Southern food pioneer, Louis Osteen, recovering after successful liver cancer surgery

The prognosis is good

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FILE PHOTO
  • File photo
When the story of the Southern food renaissance is told years from now, the chapter on Charleston will be largely about one man, Louis Osteen. The chef put Lowcountry cuisine onto fine dining menus starting in 1979 with Louis's Charleston Grill at the Omni Hotel (now Belmond Charleston Place) and quickly earned the attention and respect of critics across the nation. He won the James Beard Award in 2004 for Best Chef: Southeast for his Louis's Fish Camp on Pawley's Island. Then, after a gamble on a multi-million dollar Vegas restaurant in 2008 (that ultimately failed following the recession), Louis returned to the Lowcountry. The 74-year-old has been operating Louis’ Lowcountry Larder, a pimento cheese and lemonade cocktail mix company, out of North Carolina for the past few years.

That was until Jan. 5 when he was in a terrible car accident. His wife Marlene says a reckless driver crossed the median on a winding road in Highlands, N.C., hitting Louis square on.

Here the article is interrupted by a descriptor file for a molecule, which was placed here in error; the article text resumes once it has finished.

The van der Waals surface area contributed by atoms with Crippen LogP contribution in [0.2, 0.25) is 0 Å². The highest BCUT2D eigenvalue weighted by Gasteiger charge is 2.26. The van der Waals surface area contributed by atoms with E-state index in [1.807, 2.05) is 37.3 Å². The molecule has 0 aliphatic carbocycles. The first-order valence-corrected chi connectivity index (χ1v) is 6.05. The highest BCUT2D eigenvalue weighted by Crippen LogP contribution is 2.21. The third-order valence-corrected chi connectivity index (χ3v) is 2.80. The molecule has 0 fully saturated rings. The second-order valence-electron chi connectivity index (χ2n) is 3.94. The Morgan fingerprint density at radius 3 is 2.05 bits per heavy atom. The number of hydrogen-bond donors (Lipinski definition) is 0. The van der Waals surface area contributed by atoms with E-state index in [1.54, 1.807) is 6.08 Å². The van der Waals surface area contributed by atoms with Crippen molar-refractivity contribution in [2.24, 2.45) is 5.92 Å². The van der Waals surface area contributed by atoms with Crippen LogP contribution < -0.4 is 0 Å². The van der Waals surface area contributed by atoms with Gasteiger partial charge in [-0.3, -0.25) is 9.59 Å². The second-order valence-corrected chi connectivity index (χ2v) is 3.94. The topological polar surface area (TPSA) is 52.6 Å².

"That accident was terrible," says Marlene. "Louis broke his sternum, some ribs, all kinds of stuff going on." They took him to the hospital in Asheville after the wreck and during the course of the scans and MRIs to determine the extent of his injuries, doctors discovered a malignant tumor on his liver.  

This week Louis underwent a five-and-a-half-hour liver surgery at MUSC, and Marlene reports that the operation was extremely successful. "They removed 70 percent of his liver, and the doctors believe they got all of the malignancy," says Marlene.

Louis's third bout with cancer — he was treated for vocal cord cancer in 2011 and prostate cancer in 2014 — his team at MUSC says he's lucky in that none of his cancers were related. 

"Liver cancer is usually the result of another cancer metastasizing," says Marlene. "But this was not the case for Louis. This cancer originated in the liver. He had a rare kind of cancer."

Marlene expects Louis to be released from MUSC today. "I can’t say enough good things about MUSC. Charleston is blessed to have that place. It is amazing. The doctor’s were amazing," says Marlene.

And there's other good news. Marlene says Louis' pimento cheese has been picked up by Holler & Dash, a new fast-casual chain of restaurants from Cracker Barrel. Starting the partnership is now just a matter of getting Louis home, recuperated, and back to work.

"We're in good spirits," says Marlene, "We’re extremely thankful for all our friends and family and the Medical University." 


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